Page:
Now her parents are here, because her mom has heard them. He wants to run from that apartment, but he doesn’t because she is in that apartment and he only wants to be with her. He sits on the sofa with her father and they say nothing. What is there to say? He likes her father. Her mother comes out of her room and he asks if she is ok. Her mother says she is. He asks if he can go see her and her mother looks to her father and they speak without words and her father nods a single time.
Her room is dim, the curtains drawn against the sunlight. Her eyes are wet like his. He can see the blood drying on the sheets. He stands in the doorway, unsure of what to do and then he goes to her and holds her tightly and they cry together and she wipes the tears from the corner of his eyes with her fingers until there are too many for her to stop and they press their foreheads together and stay that way until it has all passed.
Summer together, the sun shining brightly on them as they lie on a blanket in Central Park. Or maybe some other park. Reading. Children playing, dogs barking, the thrum of traffic far from here. They are alone in the crowd. They talk about college. This he remembers still. This moment, every detail, is frozen in time. She’s wearing tan shorts and a yellow tank top. Her worn sneakers that she wears almost every day. She tells him she loves him and he realizes that he, too, loves her. He can almost hear her voice even now when he thinks about it. But not quite. They both have forever.
She hasn’t been feeling well for quite some time. She calls him and tells him to come over and he does. Her parents are on the sofa. They have been crying. There is only dread in him. Her father says she is in her room. His voice breaks when he says it.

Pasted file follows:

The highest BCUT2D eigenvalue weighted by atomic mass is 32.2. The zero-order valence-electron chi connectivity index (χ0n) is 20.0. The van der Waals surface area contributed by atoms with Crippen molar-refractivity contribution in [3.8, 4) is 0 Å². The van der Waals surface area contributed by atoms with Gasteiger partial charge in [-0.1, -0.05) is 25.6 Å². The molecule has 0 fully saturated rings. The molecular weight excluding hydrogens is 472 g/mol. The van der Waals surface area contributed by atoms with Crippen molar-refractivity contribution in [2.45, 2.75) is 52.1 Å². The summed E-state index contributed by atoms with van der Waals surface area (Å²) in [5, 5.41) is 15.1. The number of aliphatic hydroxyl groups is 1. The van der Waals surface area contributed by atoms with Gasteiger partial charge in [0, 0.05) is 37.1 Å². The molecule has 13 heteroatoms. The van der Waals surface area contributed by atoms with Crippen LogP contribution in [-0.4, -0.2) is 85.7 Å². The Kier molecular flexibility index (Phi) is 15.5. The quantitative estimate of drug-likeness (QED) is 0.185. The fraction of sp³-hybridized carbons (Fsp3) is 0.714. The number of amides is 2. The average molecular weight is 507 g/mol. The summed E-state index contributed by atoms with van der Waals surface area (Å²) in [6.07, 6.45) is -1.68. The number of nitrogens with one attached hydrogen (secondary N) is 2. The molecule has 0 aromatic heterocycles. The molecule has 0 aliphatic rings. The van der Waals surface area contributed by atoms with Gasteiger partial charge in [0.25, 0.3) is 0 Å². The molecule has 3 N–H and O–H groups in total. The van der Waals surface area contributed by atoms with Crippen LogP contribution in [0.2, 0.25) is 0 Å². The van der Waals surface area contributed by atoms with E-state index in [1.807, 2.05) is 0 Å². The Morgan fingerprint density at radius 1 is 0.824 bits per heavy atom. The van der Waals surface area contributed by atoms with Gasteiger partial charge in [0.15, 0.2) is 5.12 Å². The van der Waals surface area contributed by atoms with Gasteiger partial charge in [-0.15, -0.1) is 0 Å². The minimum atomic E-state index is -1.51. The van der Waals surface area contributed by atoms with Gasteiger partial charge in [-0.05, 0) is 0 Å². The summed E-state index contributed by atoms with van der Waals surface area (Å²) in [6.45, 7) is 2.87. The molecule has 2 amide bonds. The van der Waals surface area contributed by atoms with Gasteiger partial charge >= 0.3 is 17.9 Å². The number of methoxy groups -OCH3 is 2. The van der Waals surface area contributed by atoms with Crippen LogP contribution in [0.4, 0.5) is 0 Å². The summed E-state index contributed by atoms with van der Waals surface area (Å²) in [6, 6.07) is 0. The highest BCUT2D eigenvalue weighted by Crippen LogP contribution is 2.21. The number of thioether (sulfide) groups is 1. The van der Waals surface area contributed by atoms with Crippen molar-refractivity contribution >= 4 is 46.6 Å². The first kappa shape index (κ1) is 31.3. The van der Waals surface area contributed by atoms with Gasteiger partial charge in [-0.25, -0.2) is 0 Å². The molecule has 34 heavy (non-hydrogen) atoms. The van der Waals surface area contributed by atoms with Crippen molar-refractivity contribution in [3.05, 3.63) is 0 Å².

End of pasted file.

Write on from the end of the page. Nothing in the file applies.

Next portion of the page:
The room is dim, the curtains drawn against the sunlight. He stands in the doorway for only a moment and then goes to her and takes her into his arms and she squeezes herself against him and cries until his shirt is wet with her tears. This moment, too, every detail, is frozen in time. The bookshelves lined with books, her desk messy with papers, a few stuffed animals, a rabbit her favorite, her backpack, the one she’d worn the day they first saw each other, open in the corner idle for the summer. He is numb. This place is a prison. He needs to take her out of here and they can lie in the sunlight and be happy forever. He needs to take this from her so that it can be his pain and he can carry it for her so that she never has to feel one bit of it. She squeezes his hand and tells him she loves him and he loves her too. He can’t carry her pain. He can’t carry his own. He has forever.
The room is dim, the curtains drawn against the sunlight. Not her room now. All the familiar objects from her life are gone. Replaced by machines and beeps and nurses coming and going and flowers and her stuffed rabbit. Her hair is brown like his, cut short now. He comes right in and goes to her and lies with her on the horrible bed in that horrible place and they say nothing. Being together is enough. She talks in a whisper and asks him for some water which he gets for her and she takes only a sip. Her lips are so dry. Her face is so thin. He loves her so much and even now he can’t imagine that a world can exist without her in it. Her parents are there. They are always there. But they leave when he comes. They like him and he likes them.